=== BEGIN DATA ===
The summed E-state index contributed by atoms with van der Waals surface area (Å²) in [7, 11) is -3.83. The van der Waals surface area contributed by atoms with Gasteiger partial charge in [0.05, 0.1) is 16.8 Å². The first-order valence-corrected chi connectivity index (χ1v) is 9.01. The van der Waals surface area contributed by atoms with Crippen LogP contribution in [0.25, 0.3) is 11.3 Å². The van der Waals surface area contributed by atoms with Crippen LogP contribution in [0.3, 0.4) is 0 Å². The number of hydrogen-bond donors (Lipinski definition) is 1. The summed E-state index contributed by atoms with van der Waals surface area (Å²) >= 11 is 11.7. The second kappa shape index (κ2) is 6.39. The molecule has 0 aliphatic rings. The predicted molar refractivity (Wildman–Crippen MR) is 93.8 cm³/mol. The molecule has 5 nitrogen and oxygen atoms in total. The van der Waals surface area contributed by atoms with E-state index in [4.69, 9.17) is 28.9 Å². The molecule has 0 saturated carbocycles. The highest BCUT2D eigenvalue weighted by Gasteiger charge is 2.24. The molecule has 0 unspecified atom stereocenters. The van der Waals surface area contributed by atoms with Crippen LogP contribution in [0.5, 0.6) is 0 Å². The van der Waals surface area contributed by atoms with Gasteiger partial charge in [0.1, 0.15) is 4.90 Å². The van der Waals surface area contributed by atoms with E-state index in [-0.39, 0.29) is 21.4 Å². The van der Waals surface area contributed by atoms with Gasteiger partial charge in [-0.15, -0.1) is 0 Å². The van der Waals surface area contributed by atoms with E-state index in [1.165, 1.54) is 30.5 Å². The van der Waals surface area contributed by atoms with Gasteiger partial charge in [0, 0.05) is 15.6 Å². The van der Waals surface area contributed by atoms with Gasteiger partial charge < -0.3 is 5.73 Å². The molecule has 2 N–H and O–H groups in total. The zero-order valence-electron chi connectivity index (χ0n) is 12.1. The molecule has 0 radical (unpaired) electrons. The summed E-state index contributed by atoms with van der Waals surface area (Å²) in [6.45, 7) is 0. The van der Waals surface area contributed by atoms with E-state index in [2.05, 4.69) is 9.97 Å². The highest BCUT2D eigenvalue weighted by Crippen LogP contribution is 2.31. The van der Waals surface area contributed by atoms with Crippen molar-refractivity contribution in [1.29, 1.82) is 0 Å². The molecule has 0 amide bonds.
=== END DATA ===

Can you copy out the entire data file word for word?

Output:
The summed E-state index contributed by atoms with van der Waals surface area (Å²) in [7, 11) is -3.83. The van der Waals surface area contributed by atoms with Gasteiger partial charge in [0.05, 0.1) is 16.8 Å². The first-order valence-corrected chi connectivity index (χ1v) is 9.01. The van der Waals surface area contributed by atoms with Crippen LogP contribution in [0.25, 0.3) is 11.3 Å². The van der Waals surface area contributed by atoms with Crippen LogP contribution in [0.3, 0.4) is 0 Å². The number of hydrogen-bond donors (Lipinski definition) is 1. The summed E-state index contributed by atoms with van der Waals surface area (Å²) >= 11 is 11.7. The second kappa shape index (κ2) is 6.39. The molecule has 0 aliphatic rings. The predicted molar refractivity (Wildman–Crippen MR) is 93.8 cm³/mol. The molecule has 5 nitrogen and oxygen atoms in total. The van der Waals surface area contributed by atoms with E-state index in [4.69, 9.17) is 28.9 Å². The molecule has 0 saturated carbocycles. The highest BCUT2D eigenvalue weighted by Gasteiger charge is 2.24. The molecule has 0 unspecified atom stereocenters. The van der Waals surface area contributed by atoms with Crippen LogP contribution in [0.5, 0.6) is 0 Å². The van der Waals surface area contributed by atoms with Gasteiger partial charge in [0.1, 0.15) is 4.90 Å². The van der Waals surface area contributed by atoms with E-state index in [-0.39, 0.29) is 21.4 Å². The van der Waals surface area contributed by atoms with Gasteiger partial charge in [-0.15, -0.1) is 0 Å². The van der Waals surface area contributed by atoms with E-state index in [1.165, 1.54) is 30.5 Å². The van der Waals surface area contributed by atoms with Gasteiger partial charge in [0, 0.05) is 15.6 Å². The van der Waals surface area contributed by atoms with Gasteiger partial charge < -0.3 is 5.73 Å². The molecule has 2 N–H and O–H groups in total. The zero-order valence-electron chi connectivity index (χ0n) is 12.1. The molecule has 0 radical (unpaired) electrons. The summed E-state index contributed by atoms with van der Waals surface area (Å²) in [6.45, 7) is 0. The van der Waals surface area contributed by atoms with E-state index in [2.05, 4.69) is 9.97 Å². The highest BCUT2D eigenvalue weighted by Crippen LogP contribution is 2.31. The van der Waals surface area contributed by atoms with Crippen molar-refractivity contribution in [1.29, 1.82) is 0 Å². The molecule has 0 amide bonds.